Continue reading

17,734 total views, no views today

Saliva. Not just for scuba masks.

The skepdick has believed for years that children born via cesarean are more likely to develop allergies than those born traditionally.  I hadn’t had a chance to revisit this through my recently developed skeptical lens, but when I did some research recently I quickly found some studies showing that it may in fact be true (mostly just for food allergies and asthma).

Also I discovered that a good way to clean your baby’s pacifier is to put it in your mouth and suck off the dirt.

What?  Yep.  And not just the tip, the whole pacifier.  Suck off that grime and save your kid from getting eczema.

Continue reading

12,805 total views, no views today

Does your smartphone keep you awake at night?

The skepdick was using his Samsung Galaxy S3 during the Ironman 3 credits last week checking on imdb if the movie was originally scheduled for a Christmas release (it wasn’t) and if there was a typical post credits Marvel universe scene (there was and it sucked).  The phone was quite bright in the dark theater and my friend suggested I install this new Twilight app on my phone.  The app supposedly helps keep you in a stable sleep cycle.

At night, using your phone’s gps to synchronize with the local time of day, the app automatically dims the screen and at the same time applies a red filter to the display.  The red filter and dimness are all user adjustable.  The idea is that bright blue-tinted light from tablet and phone displays is more deleterious to sleep patterns than red light.  Let’s investigate this notion of specific types of light-dependent sleep patterns and see if the app is worth the cost (it’s free).  Open your eyes wide, look into the light and say hello to Carol Anne.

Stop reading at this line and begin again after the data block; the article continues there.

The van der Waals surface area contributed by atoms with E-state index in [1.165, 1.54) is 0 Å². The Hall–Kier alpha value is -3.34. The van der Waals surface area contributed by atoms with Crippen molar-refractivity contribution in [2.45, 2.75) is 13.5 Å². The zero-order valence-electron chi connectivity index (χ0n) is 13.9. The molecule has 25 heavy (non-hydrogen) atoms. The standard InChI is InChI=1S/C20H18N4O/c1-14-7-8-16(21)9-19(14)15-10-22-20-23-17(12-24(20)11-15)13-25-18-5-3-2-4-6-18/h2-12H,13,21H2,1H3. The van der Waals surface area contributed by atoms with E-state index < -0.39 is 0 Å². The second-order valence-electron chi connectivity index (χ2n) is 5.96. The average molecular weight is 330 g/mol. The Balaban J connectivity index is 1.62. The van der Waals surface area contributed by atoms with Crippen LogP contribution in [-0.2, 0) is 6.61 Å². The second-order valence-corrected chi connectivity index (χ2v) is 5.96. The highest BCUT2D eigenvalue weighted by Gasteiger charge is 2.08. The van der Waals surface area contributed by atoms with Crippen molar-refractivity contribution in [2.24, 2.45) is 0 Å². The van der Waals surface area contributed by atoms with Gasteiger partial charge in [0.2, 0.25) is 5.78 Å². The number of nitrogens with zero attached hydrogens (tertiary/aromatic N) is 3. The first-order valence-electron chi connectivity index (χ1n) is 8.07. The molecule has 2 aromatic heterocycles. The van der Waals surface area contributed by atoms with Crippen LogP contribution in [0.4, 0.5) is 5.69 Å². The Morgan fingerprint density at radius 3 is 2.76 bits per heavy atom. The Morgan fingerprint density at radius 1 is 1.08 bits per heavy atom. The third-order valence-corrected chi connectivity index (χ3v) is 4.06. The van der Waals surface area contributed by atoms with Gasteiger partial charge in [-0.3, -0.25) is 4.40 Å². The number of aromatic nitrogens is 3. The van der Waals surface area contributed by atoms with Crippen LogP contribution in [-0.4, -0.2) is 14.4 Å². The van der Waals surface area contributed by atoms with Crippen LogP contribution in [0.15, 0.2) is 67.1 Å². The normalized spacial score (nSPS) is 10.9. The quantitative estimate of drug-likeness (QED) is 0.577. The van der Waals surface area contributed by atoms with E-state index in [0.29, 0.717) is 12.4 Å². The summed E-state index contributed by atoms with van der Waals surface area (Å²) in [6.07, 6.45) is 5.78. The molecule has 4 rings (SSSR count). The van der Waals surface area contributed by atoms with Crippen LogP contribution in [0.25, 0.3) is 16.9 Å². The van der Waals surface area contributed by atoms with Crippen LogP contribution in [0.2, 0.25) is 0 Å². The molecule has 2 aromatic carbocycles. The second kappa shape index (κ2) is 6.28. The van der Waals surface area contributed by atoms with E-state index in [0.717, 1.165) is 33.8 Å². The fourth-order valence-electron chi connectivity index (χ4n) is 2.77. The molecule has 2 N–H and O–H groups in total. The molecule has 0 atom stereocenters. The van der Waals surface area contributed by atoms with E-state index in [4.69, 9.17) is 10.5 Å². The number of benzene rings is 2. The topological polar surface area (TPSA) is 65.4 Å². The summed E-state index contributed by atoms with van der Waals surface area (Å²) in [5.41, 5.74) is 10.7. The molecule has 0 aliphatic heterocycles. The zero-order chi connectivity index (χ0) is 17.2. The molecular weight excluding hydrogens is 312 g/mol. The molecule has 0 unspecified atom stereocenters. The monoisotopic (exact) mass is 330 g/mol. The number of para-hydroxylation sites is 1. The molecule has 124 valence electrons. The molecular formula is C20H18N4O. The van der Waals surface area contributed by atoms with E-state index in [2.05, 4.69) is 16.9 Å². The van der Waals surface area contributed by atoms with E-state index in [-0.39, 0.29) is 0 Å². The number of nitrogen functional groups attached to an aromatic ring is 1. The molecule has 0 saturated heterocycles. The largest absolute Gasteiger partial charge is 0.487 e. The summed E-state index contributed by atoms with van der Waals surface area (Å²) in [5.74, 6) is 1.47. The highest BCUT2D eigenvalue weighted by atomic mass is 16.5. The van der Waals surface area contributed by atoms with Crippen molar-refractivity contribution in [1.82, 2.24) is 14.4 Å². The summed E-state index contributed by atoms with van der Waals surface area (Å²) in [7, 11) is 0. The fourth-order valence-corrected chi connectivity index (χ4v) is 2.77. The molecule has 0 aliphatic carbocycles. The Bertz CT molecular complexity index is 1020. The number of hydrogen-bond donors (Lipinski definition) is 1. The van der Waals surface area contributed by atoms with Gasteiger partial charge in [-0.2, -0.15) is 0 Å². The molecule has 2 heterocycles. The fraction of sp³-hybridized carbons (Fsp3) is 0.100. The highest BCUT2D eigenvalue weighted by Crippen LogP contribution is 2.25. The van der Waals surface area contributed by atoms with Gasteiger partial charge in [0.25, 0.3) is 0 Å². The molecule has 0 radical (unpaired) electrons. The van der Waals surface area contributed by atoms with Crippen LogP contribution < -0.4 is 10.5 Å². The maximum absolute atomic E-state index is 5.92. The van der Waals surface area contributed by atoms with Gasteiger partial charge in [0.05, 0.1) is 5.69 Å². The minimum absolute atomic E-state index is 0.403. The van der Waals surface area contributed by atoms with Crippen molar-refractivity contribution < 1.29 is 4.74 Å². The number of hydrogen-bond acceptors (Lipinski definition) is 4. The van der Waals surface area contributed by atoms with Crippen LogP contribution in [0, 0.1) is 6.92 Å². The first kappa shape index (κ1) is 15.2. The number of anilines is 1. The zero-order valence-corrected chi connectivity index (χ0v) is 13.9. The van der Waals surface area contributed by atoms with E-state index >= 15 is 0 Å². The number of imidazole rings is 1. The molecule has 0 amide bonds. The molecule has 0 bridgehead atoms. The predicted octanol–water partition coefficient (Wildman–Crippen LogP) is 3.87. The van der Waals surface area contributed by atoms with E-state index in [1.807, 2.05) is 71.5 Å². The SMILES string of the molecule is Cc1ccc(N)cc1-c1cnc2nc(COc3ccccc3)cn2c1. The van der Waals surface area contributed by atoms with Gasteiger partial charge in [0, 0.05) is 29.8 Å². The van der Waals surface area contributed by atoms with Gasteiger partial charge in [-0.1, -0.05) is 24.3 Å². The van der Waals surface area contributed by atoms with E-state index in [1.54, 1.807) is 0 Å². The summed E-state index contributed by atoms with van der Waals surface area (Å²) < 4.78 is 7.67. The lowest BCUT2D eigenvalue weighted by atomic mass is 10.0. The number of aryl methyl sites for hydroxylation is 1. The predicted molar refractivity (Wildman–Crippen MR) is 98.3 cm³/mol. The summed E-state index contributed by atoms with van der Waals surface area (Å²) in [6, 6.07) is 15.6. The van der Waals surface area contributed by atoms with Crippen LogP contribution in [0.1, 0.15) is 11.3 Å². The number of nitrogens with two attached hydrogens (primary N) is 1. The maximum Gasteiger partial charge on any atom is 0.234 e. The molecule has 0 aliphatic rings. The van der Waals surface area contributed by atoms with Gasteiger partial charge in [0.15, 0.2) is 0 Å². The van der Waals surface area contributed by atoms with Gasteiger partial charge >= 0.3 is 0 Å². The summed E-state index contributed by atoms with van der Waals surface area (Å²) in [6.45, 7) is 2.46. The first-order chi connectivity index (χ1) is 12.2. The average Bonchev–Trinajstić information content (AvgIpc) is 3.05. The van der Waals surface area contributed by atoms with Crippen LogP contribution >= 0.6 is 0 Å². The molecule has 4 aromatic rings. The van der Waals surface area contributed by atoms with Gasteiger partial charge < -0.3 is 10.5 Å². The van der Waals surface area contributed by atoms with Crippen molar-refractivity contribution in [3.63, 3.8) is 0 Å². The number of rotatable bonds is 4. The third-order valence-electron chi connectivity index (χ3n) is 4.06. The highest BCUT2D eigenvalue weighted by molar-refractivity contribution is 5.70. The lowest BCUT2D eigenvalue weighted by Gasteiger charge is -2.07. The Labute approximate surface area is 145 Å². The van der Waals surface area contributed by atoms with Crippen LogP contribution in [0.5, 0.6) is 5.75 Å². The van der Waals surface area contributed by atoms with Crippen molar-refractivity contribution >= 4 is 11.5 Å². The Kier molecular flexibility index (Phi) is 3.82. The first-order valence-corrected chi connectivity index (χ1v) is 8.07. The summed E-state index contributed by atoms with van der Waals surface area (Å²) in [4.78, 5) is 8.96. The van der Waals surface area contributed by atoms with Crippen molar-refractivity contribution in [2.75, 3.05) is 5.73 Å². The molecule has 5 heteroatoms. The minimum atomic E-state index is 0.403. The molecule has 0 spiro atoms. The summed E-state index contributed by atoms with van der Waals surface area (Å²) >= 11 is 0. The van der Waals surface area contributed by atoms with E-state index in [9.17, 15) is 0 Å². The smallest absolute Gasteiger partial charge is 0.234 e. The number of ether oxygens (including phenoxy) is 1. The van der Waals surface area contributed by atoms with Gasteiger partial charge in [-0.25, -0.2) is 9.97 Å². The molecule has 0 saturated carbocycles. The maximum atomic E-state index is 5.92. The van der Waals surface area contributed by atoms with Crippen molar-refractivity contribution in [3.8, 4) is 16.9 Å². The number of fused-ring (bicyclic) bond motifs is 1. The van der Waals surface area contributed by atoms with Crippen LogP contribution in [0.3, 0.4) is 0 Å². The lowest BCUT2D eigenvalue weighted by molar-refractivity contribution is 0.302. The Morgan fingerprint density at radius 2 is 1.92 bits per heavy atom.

Continue reading

20,105 total views, 1 views today

Nanotechnology – a word used just a little bit too much

The skepdick heard about a new product claiming to waterproof your cell phone called Liquipel .  While the company doesn’t mention nanotechnology in its own website materials, the phrase “watersafe nanotechnology”  is mentioned liberally throughout most media reports and if you google waterproof nanotechnology you will find other self-proclaimed nanotech companies like NeverWet.  Is this the new frontier in nanotechnology or is the word being used as a gimmick because it sounds sciency?  Let’s get out our electron microscope and take a look.

Continue reading

51,356 total views, no views today

Is obesity a disease?

obesity billboard

When the skepdick saw this billboard, my gut reaction (pun intended) was incredulity.  Can someone with pancreatic cancer modify their behavior so their cancer will just go away?  Of course not, but someone who is obese can lose weight by eating less; cancer is a disease, obesity is not, right? Well, it’s not that simple.  Let’s examine the current definitions of disease and see if obesity fits.  In a later post we’ll reexamine those definitions and try to come up with something a little more precise.

Continue reading

36,696 total views, 1 views today

Isms. Good or bad? It depends.

The skepdick has been thinking about isms lately, specifically feminism, racism, sexism, socialism, and atheism.  What does the -ism mean and are all isms bad, or are some good?  In Ferris Bueller’s opinion they certainly are not good:

Let’s do a little research and find out what an ism really is.

Continue reading

46,047 total views, 11 views today